[tor-commits] [tech-reports/master] Add better-guard-rotation-parameters blog post.

karsten at torproject.org karsten at torproject.org
Thu Aug 30 07:20:17 UTC 2012

commit 9205dc2be399befed4a0dbebdf0da850e9d8dbbd
Author: Karsten Loesing <karsten.loesing at gmx.net>
Date:   Wed Aug 8 20:15:39 2012 +0200

    Add better-guard-rotation-parameters blog post.
 2011/better-guard-rotation-parameters/.gitignore   |    3 +
 .../better-guard-rotation-parameters.bib           |   33 +++++
 .../better-guard-rotation-parameters.tex           |  128 ++++++++++++++++++++
 .../tortechrep.cls                                 |    1 +
 4 files changed, 165 insertions(+), 0 deletions(-)

diff --git a/2011/better-guard-rotation-parameters/.gitignore b/2011/better-guard-rotation-parameters/.gitignore
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diff --git a/2011/better-guard-rotation-parameters/better-guard-rotation-parameters.bib b/2011/better-guard-rotation-parameters/better-guard-rotation-parameters.bib
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+ at article{Wright:2004,
+  title = {{The Predecessor Attack: An Analysis of a Threat to Anonymous Communications
+        Systems}}, 
+  author = {Matthew Wright and Micah Adler and Brian Neil Levine and Clay Shields}, 
+  journal = {ACM Transactions on Information and System Security (TISSEC)}, 
+  volume = {4}, 
+  number = {7}, 
+  year = {2004}, 
+  month = {November}, 
+  pages = {489--522}, 
+  note = {\url{http://freehaven.net/anonbib/#Wright:2004}},
+ at inproceedings{ccs07-doa,
+  title = {Denial of Service or Denial of Security? {H}ow Attacks on Reliability can
+        Compromise Anonymity}, 
+  author = {Nikita Borisov and George Danezis and Prateek Mittal and Parisa Tabriz}, 
+  booktitle = {Proceedings of CCS 2007}, 
+  year = {2007}, 
+  month = {October},
+  note = {\url{http://freehaven.net/anonbib/#ccs07-doa}},
+ at techreport{dingledine2011measuring,
+  title = {Measuring the safety of the {Tor} network},
+  author = {Roger Dingledine},
+  institution = {The Tor Project},
+  year = {2011},
+  month = {February},
+  number = {2011-02-001},
+  note = {\url{https://research.torproject.org/techreports/measuring-safety-tor-network.pdf}},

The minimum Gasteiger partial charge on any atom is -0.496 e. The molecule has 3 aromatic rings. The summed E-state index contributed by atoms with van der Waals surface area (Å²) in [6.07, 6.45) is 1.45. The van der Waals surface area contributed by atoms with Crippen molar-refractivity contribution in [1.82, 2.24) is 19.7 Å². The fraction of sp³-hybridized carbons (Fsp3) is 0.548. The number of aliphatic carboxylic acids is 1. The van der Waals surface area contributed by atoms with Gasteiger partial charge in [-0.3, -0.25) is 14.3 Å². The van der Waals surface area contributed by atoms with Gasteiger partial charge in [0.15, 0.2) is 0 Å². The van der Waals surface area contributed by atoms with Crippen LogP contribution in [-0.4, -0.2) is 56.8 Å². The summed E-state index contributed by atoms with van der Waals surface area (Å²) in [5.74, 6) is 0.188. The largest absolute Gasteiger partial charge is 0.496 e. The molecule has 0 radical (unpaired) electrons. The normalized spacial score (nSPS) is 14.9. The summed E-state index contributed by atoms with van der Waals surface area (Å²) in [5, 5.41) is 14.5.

diff --git a/2011/better-guard-rotation-parameters/better-guard-rotation-parameters.tex b/2011/better-guard-rotation-parameters/better-guard-rotation-parameters.tex
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+\author{Roger Dingledine}
+\contact{arma at torproject.org}
+\date{August 20, 2011}
+\title{Better guard rotation parameters}
+Tor's entry guard design%
+protects users in a variety of ways.
+First, they protect against the ``predecessor attack'' \cite{Wright:2004}:
+if you choose new relays for each circuit, eventually an attacker who runs
+a few relays will be your first and last hop.
+With entry guards, the risk of end-to-end correlation for any given
+circuit is the same, but the cumulative risk for all your circuits over
+time is capped.
+Second, they help to protect against the ``denial of service as denial of
+anonymity'' attack \cite{ccs07-doa}, where an attacker who runs quite a
+few relays fails any circuit that he's a part of and that he can't win
+against, forcing Alice (the user) to generate more circuits and thus
+increasing the overall chance that the attacker wins.
+Entry guards greatly reduce the risk, since Alice will never choose
+outside of a few nodes for her first hop.
+Third, entry guards raise the startup cost to an adversary who runs relays
+in order to trace users.
+Without entry guards, the attacker can sign up some relays and immediately
+start having chances to observe Alice's circuits.
+With them, new adversarial relays won't have the Guard flag so won't be
+chosen as the first hop of any circuit; and even once they earn the Guard
+flag, users who have already chosen guards won't switch away from their
+current guards for quite a while.
+But how long exactly?
+The first research question here examines vulnerability due to natural
+churn of entry guards.
+Consider an adversary who runs one entry guard with advertised capacity